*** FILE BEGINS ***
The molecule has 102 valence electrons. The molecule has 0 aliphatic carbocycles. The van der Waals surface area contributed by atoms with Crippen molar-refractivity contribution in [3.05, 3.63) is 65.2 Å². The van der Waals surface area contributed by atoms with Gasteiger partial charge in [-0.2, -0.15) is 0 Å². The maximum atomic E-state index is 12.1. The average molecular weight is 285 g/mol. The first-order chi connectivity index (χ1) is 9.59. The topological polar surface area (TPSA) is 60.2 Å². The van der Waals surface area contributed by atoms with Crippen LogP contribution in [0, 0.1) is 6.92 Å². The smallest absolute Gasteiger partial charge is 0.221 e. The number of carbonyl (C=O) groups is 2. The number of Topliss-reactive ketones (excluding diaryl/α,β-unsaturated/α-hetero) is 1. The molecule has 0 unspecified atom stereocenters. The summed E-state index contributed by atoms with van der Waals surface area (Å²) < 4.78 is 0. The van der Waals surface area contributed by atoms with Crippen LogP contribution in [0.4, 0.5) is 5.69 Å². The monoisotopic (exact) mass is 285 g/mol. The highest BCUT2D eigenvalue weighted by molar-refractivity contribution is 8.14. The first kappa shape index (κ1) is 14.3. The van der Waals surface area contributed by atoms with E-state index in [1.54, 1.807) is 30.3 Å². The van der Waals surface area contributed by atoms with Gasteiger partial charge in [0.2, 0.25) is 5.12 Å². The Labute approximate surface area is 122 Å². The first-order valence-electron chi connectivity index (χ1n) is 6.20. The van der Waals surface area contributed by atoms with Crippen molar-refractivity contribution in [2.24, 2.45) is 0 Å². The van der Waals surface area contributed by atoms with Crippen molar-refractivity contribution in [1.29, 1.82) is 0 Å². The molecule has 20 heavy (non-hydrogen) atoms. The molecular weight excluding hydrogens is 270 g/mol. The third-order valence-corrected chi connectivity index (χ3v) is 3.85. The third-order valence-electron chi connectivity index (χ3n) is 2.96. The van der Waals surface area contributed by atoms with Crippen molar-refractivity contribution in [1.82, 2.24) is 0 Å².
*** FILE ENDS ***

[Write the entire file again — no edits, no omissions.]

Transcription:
The molecule has 102 valence electrons. The molecule has 0 aliphatic carbocycles. The van der Waals surface area contributed by atoms with Crippen molar-refractivity contribution in [3.05, 3.63) is 65.2 Å². The van der Waals surface area contributed by atoms with Gasteiger partial charge in [-0.2, -0.15) is 0 Å². The maximum atomic E-state index is 12.1. The average molecular weight is 285 g/mol. The first-order chi connectivity index (χ1) is 9.59. The topological polar surface area (TPSA) is 60.2 Å². The van der Waals surface area contributed by atoms with Crippen LogP contribution in [0, 0.1) is 6.92 Å². The smallest absolute Gasteiger partial charge is 0.221 e. The number of carbonyl (C=O) groups is 2. The number of Topliss-reactive ketones (excluding diaryl/α,β-unsaturated/α-hetero) is 1. The molecule has 0 unspecified atom stereocenters. The summed E-state index contributed by atoms with van der Waals surface area (Å²) < 4.78 is 0. The van der Waals surface area contributed by atoms with Crippen LogP contribution in [0.4, 0.5) is 5.69 Å². The monoisotopic (exact) mass is 285 g/mol. The highest BCUT2D eigenvalue weighted by molar-refractivity contribution is 8.14. The first kappa shape index (κ1) is 14.3. The van der Waals surface area contributed by atoms with E-state index in [1.54, 1.807) is 30.3 Å². The van der Waals surface area contributed by atoms with Gasteiger partial charge in [0.2, 0.25) is 5.12 Å². The Labute approximate surface area is 122 Å². The first-order valence-electron chi connectivity index (χ1n) is 6.20. The van der Waals surface area contributed by atoms with Crippen molar-refractivity contribution in [2.24, 2.45) is 0 Å². The van der Waals surface area contributed by atoms with Crippen molar-refractivity contribution in [1.29, 1.82) is 0 Å². The molecule has 20 heavy (non-hydrogen) atoms. The molecular weight excluding hydrogens is 270 g/mol. The third-order valence-corrected chi connectivity index (χ3v) is 3.85. The third-order valence-electron chi connectivity index (χ3n) is 2.96. The van der Waals surface area contributed by atoms with Crippen molar-refractivity contribution in [1.82, 2.24) is 0 Å².